According to Mott’s drummer Dale “Buffin” Griffin, the growing influence of the Bowie camp, in the form of Hunter’s friendship with guitarist Mick Ronson, didn’t help. “We didn’t get on with Mick Ronson at all. He was a boozer and we didn’t booze. We didn’t take drugs either. People used to think we were pie eyed on stage but we only ever got off on the music.” In 1974, just ahead of their first show topping the bill at Madison Square Garden, Hunter called a halt and that was the end of Mott The Hoople. Until now.

Ralphs says he didn’t realise how much his old band had been missed until he toured America earlier this year with a re-formed Bad Company. “A lot of people I met said they were flying over to see Mott in October.” A couple of surgeons from Chicago surprised him with the news that they performed operations while listening to Mott’s early albums. “They said they liked the wildness of it! I was astonished. Classical music maybe, but not Mott.” As for the younger demographic, Ralphs was delighted to learn recently that one of his noisiest early songs, Thunderbuck Ram, is being used in a skateboard movie.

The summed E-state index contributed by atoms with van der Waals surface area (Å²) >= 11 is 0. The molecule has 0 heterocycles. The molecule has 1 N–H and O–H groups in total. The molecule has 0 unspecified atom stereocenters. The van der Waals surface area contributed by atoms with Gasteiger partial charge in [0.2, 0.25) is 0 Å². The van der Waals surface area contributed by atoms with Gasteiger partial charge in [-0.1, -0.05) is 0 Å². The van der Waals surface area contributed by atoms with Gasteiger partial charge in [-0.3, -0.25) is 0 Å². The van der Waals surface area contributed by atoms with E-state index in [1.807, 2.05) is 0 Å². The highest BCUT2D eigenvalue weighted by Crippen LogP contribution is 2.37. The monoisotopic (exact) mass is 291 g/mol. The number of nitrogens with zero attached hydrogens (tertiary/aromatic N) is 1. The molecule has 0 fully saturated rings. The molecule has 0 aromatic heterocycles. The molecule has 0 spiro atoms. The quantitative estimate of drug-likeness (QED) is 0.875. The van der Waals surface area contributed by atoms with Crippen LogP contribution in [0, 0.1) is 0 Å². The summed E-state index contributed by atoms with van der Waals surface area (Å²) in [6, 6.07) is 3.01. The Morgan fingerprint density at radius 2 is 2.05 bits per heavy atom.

But given that for years Mott “couldn’t get arrested” in Ralphs words, why all this comeback kerfuffle now? He suspects it must have something to do with the legend of Mott’s live shows in the current climate, in which the concert experience is king. “The audience was always more important than we were. We understood that it wasn’t about being cool, it was about getting people to let rip.” Even at our ripe old age? Ralphs considers. “Well, some people might want to hear the songs, I suppose.”

  • Review by Howard Male here